A Snowdrop in Winter

The wind blew, rustling the brittle branches, dry from the chill and frigid air that made the world seem dead.
              Bleak was the tone of thought, of word, which of practice turns into deeds, and the whole world flipped on end in cruel injustice.  
              For all had gone mad.
              Only to be saved by the sight of a green shoot, that pushed itself up through the hard-bitten ground, and shocked the grey with blinding whiteness; pure snow.
              A small calm begat a small thought, and then a word, and last a deed.  
              The world would change.


Once upon a time there lived a woman who had a golden touch.
This was not to say that everything she touched turned to gold—because it didn’t.Rather, when her forefinger touched a stick, the wood found itself with a golden sheen.When the back of her hand brushed a blade of grass, it yellowed like fair stalks at the end of summer.And when her palm rested against the smooth stone of an alabaster statue, it looked as though lit with the light of dawn. News of her gift traveled far and wide, greatly exaggerating her ability.It was said, of course, that what she touched turned to gold. Out came the suitors, knocking eagerly at her door.Down rushed the nobles, with desperate offerings.Trippingly trekked the entrepreneurs, keen for an easy venture. And all were, quite naturally, disappointed. Save one.A tiny orphan boy had heard tales of wonders, and when he peaked through the woman’s windowpanes, her golden touch held his gaze.For to him, to witness her work warmed him more thoroughly than anyth…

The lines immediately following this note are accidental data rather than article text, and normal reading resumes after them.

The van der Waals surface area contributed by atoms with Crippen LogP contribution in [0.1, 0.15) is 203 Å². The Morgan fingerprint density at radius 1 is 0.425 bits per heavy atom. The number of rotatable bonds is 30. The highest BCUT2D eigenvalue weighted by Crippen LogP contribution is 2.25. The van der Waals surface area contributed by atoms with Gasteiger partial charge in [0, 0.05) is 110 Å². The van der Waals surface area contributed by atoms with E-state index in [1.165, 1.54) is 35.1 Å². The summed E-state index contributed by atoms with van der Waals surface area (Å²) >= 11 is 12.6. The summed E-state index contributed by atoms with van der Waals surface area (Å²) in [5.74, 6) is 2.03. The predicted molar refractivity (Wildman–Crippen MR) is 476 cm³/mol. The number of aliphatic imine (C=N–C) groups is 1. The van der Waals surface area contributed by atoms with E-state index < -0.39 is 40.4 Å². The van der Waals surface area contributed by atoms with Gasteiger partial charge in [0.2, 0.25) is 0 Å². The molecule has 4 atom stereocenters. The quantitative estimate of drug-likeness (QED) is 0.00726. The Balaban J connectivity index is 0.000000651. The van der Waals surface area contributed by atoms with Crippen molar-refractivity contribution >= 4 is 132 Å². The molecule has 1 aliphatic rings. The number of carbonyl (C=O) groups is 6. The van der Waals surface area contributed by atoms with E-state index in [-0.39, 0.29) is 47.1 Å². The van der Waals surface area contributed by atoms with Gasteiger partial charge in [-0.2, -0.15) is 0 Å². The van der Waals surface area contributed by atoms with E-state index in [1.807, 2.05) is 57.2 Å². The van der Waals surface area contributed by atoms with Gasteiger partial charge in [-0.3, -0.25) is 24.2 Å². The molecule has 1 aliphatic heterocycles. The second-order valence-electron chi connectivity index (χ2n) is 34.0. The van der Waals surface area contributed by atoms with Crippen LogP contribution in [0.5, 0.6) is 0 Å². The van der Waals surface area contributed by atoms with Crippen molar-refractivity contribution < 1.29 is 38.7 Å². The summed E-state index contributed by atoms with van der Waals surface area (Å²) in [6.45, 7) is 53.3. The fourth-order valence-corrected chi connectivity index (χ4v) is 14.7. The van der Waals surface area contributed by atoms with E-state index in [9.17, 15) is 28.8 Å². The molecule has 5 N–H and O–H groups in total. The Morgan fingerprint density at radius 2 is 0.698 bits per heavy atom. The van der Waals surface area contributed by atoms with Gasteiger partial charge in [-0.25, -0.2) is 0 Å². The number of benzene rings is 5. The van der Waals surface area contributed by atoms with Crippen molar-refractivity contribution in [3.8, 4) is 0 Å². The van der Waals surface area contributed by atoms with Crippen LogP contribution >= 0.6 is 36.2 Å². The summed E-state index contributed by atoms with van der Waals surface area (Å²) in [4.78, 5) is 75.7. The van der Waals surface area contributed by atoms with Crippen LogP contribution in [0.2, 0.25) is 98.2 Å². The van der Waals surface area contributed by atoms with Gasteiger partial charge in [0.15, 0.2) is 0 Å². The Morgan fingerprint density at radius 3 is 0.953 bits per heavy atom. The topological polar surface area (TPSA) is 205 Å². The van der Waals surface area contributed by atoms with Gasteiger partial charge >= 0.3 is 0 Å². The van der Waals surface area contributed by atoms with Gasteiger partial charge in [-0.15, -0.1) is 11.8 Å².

A Tear of Sorrow

There was once a tear of sorrow that traveled far and wide, through all the pain that ever was.

            And at the end, when it had tasted all sadness, it went to its rest having born witness to wonders.

            For sorrow only comes to those who have loved and longed.

The Writer

A desk sat in the corner of a room, empty.A man stood behind it.He had done so for a long time.And when he wasn’t standing behind the desk, he was pacing.
The desk had not always sat empty.It had begun with a holiday, no more than a day of rest.A single day out from behind the leveled wood; a blissful time of company and laughter and joy and feasting.But one day turned into two, and so on. Day followed day, and the man glanced, then looked, then stared at the desk and the chair that went with it and the pen and ink and paper that rested on its smooth surface—and trembled. Perhaps, he thought as his mind began to turn, his gift had gone.Perhaps he was no good from the beginning.Perhaps to work on a dream was to waste his life, to bash at no more than wishful fantasy.Perhaps now was the time to take himself in hand.Master himself.Seek out other employment; useful work—it was not pandering to scoffers if the scoffers spoke truth.For what, his mind taunted, was the use of setting pen to pape…

The Heralds of the Bells

The bells rang once, and the world stopped.

The bells rang twice, and the world went about its business.

The bells rang thrice, and the world stilled in sorrow.

The bells rang forth, and the world filled with joy.